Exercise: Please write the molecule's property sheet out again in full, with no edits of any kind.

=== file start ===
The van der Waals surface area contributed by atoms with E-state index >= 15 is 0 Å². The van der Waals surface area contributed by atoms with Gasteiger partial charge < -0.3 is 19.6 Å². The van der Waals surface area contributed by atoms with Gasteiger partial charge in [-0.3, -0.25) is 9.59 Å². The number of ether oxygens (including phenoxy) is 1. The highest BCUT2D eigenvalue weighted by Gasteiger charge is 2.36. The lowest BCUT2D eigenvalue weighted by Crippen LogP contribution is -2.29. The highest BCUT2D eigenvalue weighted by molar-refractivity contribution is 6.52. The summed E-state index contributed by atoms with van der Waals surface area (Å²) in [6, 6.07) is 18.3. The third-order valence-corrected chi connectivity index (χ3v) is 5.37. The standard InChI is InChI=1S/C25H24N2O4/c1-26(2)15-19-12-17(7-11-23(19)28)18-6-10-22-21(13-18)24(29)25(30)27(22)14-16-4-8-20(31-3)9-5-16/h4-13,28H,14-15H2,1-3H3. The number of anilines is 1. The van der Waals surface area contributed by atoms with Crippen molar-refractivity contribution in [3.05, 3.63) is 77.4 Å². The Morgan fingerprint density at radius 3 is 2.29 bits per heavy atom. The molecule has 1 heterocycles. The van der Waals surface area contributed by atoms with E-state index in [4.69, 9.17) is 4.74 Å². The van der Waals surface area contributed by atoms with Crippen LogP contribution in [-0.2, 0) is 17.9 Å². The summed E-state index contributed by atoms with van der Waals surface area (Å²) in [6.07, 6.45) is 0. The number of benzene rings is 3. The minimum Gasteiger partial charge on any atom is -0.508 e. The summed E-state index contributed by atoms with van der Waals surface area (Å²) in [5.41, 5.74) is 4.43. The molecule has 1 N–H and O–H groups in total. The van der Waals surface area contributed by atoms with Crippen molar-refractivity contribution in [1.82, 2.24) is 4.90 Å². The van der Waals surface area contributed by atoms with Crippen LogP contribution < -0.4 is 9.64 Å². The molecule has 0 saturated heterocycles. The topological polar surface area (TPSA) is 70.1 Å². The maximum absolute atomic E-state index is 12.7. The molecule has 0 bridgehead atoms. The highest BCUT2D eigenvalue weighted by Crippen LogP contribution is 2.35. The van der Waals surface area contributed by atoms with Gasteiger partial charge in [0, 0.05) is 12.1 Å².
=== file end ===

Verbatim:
The van der Waals surface area contributed by atoms with E-state index >= 15 is 0 Å². The van der Waals surface area contributed by atoms with Gasteiger partial charge < -0.3 is 19.6 Å². The van der Waals surface area contributed by atoms with Gasteiger partial charge in [-0.3, -0.25) is 9.59 Å². The number of ether oxygens (including phenoxy) is 1. The highest BCUT2D eigenvalue weighted by Gasteiger charge is 2.36. The lowest BCUT2D eigenvalue weighted by Crippen LogP contribution is -2.29. The highest BCUT2D eigenvalue weighted by molar-refractivity contribution is 6.52. The summed E-state index contributed by atoms with van der Waals surface area (Å²) in [6, 6.07) is 18.3. The third-order valence-corrected chi connectivity index (χ3v) is 5.37. The standard InChI is InChI=1S/C25H24N2O4/c1-26(2)15-19-12-17(7-11-23(19)28)18-6-10-22-21(13-18)24(29)25(30)27(22)14-16-4-8-20(31-3)9-5-16/h4-13,28H,14-15H2,1-3H3. The number of anilines is 1. The van der Waals surface area contributed by atoms with Crippen molar-refractivity contribution in [3.05, 3.63) is 77.4 Å². The Morgan fingerprint density at radius 3 is 2.29 bits per heavy atom. The molecule has 1 heterocycles. The van der Waals surface area contributed by atoms with E-state index in [4.69, 9.17) is 4.74 Å². The van der Waals surface area contributed by atoms with Crippen LogP contribution in [-0.2, 0) is 17.9 Å². The summed E-state index contributed by atoms with van der Waals surface area (Å²) in [6.07, 6.45) is 0. The number of benzene rings is 3. The minimum Gasteiger partial charge on any atom is -0.508 e. The summed E-state index contributed by atoms with van der Waals surface area (Å²) in [5.41, 5.74) is 4.43. The molecule has 1 N–H and O–H groups in total. The van der Waals surface area contributed by atoms with Crippen molar-refractivity contribution in [1.82, 2.24) is 4.90 Å². The van der Waals surface area contributed by atoms with Crippen LogP contribution < -0.4 is 9.64 Å². The molecule has 0 saturated heterocycles. The topological polar surface area (TPSA) is 70.1 Å². The maximum absolute atomic E-state index is 12.7. The molecule has 0 bridgehead atoms. The highest BCUT2D eigenvalue weighted by Crippen LogP contribution is 2.35. The van der Waals surface area contributed by atoms with Gasteiger partial charge in [0, 0.05) is 12.1 Å².